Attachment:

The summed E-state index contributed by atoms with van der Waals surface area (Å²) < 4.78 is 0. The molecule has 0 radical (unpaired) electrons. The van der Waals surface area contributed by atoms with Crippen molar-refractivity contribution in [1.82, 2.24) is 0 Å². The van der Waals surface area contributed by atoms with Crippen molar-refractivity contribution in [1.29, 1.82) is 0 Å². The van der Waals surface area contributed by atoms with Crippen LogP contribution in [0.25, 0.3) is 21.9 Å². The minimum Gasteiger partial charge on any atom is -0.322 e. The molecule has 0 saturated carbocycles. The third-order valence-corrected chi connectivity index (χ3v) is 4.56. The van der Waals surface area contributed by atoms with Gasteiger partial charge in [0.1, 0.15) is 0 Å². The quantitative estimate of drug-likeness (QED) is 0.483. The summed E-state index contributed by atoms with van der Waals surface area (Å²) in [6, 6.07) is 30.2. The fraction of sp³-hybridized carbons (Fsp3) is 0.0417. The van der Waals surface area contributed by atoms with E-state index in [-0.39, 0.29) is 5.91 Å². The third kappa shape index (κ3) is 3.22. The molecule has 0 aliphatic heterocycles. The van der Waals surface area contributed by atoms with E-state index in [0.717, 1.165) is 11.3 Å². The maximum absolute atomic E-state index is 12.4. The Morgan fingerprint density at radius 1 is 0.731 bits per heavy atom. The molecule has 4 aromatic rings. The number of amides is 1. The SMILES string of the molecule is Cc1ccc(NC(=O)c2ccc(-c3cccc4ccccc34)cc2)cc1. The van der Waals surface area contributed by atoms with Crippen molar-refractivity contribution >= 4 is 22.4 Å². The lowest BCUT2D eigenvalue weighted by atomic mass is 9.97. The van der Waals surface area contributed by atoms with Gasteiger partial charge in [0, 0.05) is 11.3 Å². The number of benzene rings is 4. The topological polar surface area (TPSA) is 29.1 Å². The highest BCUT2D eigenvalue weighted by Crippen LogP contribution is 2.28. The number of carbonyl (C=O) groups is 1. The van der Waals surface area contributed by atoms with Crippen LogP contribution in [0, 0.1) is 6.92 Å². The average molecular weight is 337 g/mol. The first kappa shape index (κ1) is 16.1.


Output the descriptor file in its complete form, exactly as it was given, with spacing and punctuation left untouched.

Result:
The summed E-state index contributed by atoms with van der Waals surface area (Å²) < 4.78 is 0. The molecule has 0 radical (unpaired) electrons. The van der Waals surface area contributed by atoms with Crippen molar-refractivity contribution in [1.82, 2.24) is 0 Å². The van der Waals surface area contributed by atoms with Crippen molar-refractivity contribution in [1.29, 1.82) is 0 Å². The van der Waals surface area contributed by atoms with Crippen LogP contribution in [0.25, 0.3) is 21.9 Å². The minimum Gasteiger partial charge on any atom is -0.322 e. The molecule has 0 saturated carbocycles. The third-order valence-corrected chi connectivity index (χ3v) is 4.56. The van der Waals surface area contributed by atoms with Gasteiger partial charge in [0.1, 0.15) is 0 Å². The quantitative estimate of drug-likeness (QED) is 0.483. The summed E-state index contributed by atoms with van der Waals surface area (Å²) in [6, 6.07) is 30.2. The fraction of sp³-hybridized carbons (Fsp3) is 0.0417. The van der Waals surface area contributed by atoms with E-state index in [-0.39, 0.29) is 5.91 Å². The third kappa shape index (κ3) is 3.22. The molecule has 0 aliphatic heterocycles. The van der Waals surface area contributed by atoms with E-state index in [0.717, 1.165) is 11.3 Å². The maximum absolute atomic E-state index is 12.4. The Morgan fingerprint density at radius 1 is 0.731 bits per heavy atom. The molecule has 4 aromatic rings. The number of amides is 1. The SMILES string of the molecule is Cc1ccc(NC(=O)c2ccc(-c3cccc4ccccc34)cc2)cc1. The van der Waals surface area contributed by atoms with Crippen molar-refractivity contribution >= 4 is 22.4 Å². The lowest BCUT2D eigenvalue weighted by atomic mass is 9.97. The van der Waals surface area contributed by atoms with Gasteiger partial charge in [0, 0.05) is 11.3 Å². The number of benzene rings is 4. The topological polar surface area (TPSA) is 29.1 Å². The highest BCUT2D eigenvalue weighted by Crippen LogP contribution is 2.28. The number of carbonyl (C=O) groups is 1. The van der Waals surface area contributed by atoms with Crippen LogP contribution in [0, 0.1) is 6.92 Å². The average molecular weight is 337 g/mol. The first kappa shape index (κ1) is 16.1.